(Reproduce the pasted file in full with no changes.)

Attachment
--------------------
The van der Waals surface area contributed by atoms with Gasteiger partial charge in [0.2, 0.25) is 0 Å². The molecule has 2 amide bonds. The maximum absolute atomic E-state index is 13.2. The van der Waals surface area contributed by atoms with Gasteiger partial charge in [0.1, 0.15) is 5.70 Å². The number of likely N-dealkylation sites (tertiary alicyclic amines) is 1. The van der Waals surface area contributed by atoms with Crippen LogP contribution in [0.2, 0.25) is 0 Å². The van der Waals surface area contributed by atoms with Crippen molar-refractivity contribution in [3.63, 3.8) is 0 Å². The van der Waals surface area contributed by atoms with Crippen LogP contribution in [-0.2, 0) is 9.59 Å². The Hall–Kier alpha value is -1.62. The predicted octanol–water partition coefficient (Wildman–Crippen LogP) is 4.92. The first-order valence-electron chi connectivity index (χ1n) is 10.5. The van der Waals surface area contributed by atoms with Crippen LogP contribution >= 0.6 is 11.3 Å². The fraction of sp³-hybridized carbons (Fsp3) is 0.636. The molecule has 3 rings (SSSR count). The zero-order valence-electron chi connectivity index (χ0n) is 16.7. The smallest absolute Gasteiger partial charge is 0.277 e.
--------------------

The van der Waals surface area contributed by atoms with Gasteiger partial charge in [0.2, 0.25) is 0 Å². The molecule has 2 amide bonds. The maximum absolute atomic E-state index is 13.2. The van der Waals surface area contributed by atoms with Gasteiger partial charge in [0.1, 0.15) is 5.70 Å². The number of likely N-dealkylation sites (tertiary alicyclic amines) is 1. The van der Waals surface area contributed by atoms with Crippen LogP contribution in [0.2, 0.25) is 0 Å². The van der Waals surface area contributed by atoms with Crippen molar-refractivity contribution in [3.63, 3.8) is 0 Å². The van der Waals surface area contributed by atoms with Crippen LogP contribution in [-0.2, 0) is 9.59 Å². The Hall–Kier alpha value is -1.62. The predicted octanol–water partition coefficient (Wildman–Crippen LogP) is 4.92. The first-order valence-electron chi connectivity index (χ1n) is 10.5. The van der Waals surface area contributed by atoms with Crippen LogP contribution >= 0.6 is 11.3 Å². The fraction of sp³-hybridized carbons (Fsp3) is 0.636. The molecule has 3 rings (SSSR count). The zero-order valence-electron chi connectivity index (χ0n) is 16.7. The smallest absolute Gasteiger partial charge is 0.277 e.